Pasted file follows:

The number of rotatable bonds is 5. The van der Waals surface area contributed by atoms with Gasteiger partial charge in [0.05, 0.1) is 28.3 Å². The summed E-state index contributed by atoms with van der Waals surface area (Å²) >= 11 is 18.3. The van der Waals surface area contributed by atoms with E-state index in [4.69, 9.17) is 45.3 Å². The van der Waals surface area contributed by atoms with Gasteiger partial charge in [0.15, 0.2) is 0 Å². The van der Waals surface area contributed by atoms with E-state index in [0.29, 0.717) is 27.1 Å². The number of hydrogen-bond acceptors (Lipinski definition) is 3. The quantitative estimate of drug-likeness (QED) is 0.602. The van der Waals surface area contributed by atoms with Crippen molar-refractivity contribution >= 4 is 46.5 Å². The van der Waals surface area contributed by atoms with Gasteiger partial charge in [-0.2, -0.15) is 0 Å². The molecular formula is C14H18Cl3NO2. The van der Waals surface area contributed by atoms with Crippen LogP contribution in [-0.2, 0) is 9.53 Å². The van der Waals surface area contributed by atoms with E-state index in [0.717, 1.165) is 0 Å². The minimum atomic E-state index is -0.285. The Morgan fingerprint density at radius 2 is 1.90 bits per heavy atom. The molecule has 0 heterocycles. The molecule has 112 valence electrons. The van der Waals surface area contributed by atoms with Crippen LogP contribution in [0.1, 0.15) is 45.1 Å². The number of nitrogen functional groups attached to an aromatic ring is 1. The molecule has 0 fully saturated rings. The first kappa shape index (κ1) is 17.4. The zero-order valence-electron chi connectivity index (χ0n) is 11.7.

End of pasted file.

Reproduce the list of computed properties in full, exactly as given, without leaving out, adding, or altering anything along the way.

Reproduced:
The number of rotatable bonds is 5. The van der Waals surface area contributed by atoms with Gasteiger partial charge in [0.05, 0.1) is 28.3 Å². The summed E-state index contributed by atoms with van der Waals surface area (Å²) >= 11 is 18.3. The van der Waals surface area contributed by atoms with E-state index in [4.69, 9.17) is 45.3 Å². The van der Waals surface area contributed by atoms with Gasteiger partial charge in [0.15, 0.2) is 0 Å². The van der Waals surface area contributed by atoms with E-state index in [0.29, 0.717) is 27.1 Å². The number of hydrogen-bond acceptors (Lipinski definition) is 3. The quantitative estimate of drug-likeness (QED) is 0.602. The van der Waals surface area contributed by atoms with Crippen molar-refractivity contribution >= 4 is 46.5 Å². The van der Waals surface area contributed by atoms with Gasteiger partial charge in [-0.2, -0.15) is 0 Å². The molecular formula is C14H18Cl3NO2. The van der Waals surface area contributed by atoms with Crippen LogP contribution in [-0.2, 0) is 9.53 Å². The van der Waals surface area contributed by atoms with E-state index in [0.717, 1.165) is 0 Å². The minimum atomic E-state index is -0.285. The Morgan fingerprint density at radius 2 is 1.90 bits per heavy atom. The molecule has 0 heterocycles. The molecule has 112 valence electrons. The van der Waals surface area contributed by atoms with Crippen LogP contribution in [0.1, 0.15) is 45.1 Å². The number of nitrogen functional groups attached to an aromatic ring is 1. The molecule has 0 fully saturated rings. The first kappa shape index (κ1) is 17.4. The zero-order valence-electron chi connectivity index (χ0n) is 11.7.